Vol. 40, No. 4

A Note from the Chairman Emeritus

Amidst all the despair and uncertainty that gripped the nation following September 11, 2001, there remained a feeling of resolve: resolve to fight terrorism; resolve to defend freedom; resolve to put the tragedy behind us and continue down the more than 200-year old path of democracy.

A Vigilant Nation

Five years after the attacks that changed our Nation, America remains on alert.

A Patient Enemy

On 9/11, American entered a war that the terrorists had already begun.

The Battle Abroad

Today, the greatest threat to our military does not come from armed forces, but, rather, from moral ones.

A Key to Our Security

America’s ability to field and deploy new technology is critical to the Long War.

A Challenge that Remains

Our Nation’s first responders still have trouble communicating among themselves.

Q&A with Clay Sell

The Deputy Secretary of Energy discusses the Bush Administration’s Global Nuclear Energy Partnership and how it will keep the Nation – and the world – more secure.

Stuck on September 10th

While the Congress acted promptly on Commission recommendations to restructure the Executive Branch, and while we have so far succeeded in preventing any further terrorist attacks in the United States, Congress has done little to reform itself.

The Super Solution to Government Dysfunction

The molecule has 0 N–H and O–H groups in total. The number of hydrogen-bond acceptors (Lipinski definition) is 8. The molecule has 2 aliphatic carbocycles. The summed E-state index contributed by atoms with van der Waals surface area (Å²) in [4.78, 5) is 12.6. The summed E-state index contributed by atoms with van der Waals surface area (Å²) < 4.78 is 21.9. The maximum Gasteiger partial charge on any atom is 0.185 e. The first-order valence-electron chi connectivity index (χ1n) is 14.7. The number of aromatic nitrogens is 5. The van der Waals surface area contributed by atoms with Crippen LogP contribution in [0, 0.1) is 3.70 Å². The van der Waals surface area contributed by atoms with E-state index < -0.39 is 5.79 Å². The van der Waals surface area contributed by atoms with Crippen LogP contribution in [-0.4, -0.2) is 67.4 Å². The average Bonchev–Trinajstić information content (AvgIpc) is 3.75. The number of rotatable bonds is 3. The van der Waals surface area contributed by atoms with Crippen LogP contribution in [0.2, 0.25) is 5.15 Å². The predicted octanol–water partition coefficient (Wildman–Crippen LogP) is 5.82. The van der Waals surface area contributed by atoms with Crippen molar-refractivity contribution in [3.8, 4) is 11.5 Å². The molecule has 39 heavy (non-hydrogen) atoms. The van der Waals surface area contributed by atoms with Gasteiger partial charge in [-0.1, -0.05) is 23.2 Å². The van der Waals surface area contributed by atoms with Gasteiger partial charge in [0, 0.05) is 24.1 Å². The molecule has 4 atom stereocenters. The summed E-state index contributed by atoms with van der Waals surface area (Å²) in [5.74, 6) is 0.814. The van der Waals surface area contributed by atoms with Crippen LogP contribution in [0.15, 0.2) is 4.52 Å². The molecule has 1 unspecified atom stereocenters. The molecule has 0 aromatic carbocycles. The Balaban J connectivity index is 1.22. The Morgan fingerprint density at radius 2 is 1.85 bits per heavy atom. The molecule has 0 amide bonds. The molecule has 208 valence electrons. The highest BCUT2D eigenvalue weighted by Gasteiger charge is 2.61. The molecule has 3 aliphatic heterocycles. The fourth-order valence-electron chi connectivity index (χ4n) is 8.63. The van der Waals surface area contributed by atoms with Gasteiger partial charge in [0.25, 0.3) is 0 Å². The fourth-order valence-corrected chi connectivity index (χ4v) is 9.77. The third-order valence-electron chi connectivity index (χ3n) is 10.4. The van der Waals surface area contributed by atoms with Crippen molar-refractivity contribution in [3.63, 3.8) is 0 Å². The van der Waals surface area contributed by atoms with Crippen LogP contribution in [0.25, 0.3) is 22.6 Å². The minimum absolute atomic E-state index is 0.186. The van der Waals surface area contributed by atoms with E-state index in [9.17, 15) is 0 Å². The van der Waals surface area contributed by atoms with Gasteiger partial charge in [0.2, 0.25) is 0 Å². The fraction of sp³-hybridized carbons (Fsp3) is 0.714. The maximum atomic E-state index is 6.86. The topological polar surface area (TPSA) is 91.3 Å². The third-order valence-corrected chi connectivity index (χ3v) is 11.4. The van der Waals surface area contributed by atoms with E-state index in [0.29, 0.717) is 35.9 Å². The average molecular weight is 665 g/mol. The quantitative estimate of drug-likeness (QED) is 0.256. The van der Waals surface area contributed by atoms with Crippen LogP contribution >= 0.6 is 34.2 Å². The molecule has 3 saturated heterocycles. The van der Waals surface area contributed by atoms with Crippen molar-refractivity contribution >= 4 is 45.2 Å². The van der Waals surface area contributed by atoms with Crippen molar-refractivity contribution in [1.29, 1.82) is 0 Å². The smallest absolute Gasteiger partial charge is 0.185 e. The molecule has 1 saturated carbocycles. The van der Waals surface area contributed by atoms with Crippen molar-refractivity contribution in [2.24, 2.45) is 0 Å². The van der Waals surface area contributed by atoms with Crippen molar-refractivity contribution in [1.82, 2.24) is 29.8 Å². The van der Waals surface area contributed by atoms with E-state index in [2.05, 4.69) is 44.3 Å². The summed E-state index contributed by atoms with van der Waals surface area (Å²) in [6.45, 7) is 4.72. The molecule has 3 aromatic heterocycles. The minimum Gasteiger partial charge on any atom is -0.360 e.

Federal workers in particular need this kind of help, as well. Unfortunately, this is a fact too often ignored by Federal managers, who are restrained by a structure and system that was designed to meet the needs of the past century, not the current one.

Never Forget

The Pentagon Memorial broke ground on June 15th. This was a significant day — a day that marked the beginning of construction of the memorial and gave us a view of the finish line, which will be a ceremony to dedicate the completed memorial in the fall of 2008.

Reforming FEMA

It should be an independent agency with a direct line to the President.

Reforming FEMA

We should focus more on what it does than where it goes.

Ripon Profile of Bill Frist

“I am conservative. I believe the free enterprise system can do a better job at most things than the government can. People should learn to be self-reliant; when they are self reliant, they will have self-respect.”

The Backpage

Like Lincoln, President Bush leads a political party in which many candidates are trying to distance themselves from him as the fall elections draw near.

A Vigilant Nation

Five years after the attacks that changed our Nation, America remains on alert


Peter King, Chairman of the Homeland Security Committee

Since September 11, 2001, Congress has passed a number of important measures that have increased the security of our homeland. These include the Real ID Act, the passage and reauthorization of the Patriot Act, and the creation of the Department of Homeland Security (DHS) itself in 2003. But while these actions have made the United States a more secure nation, we must remain vigilant. There is still much more work to be done.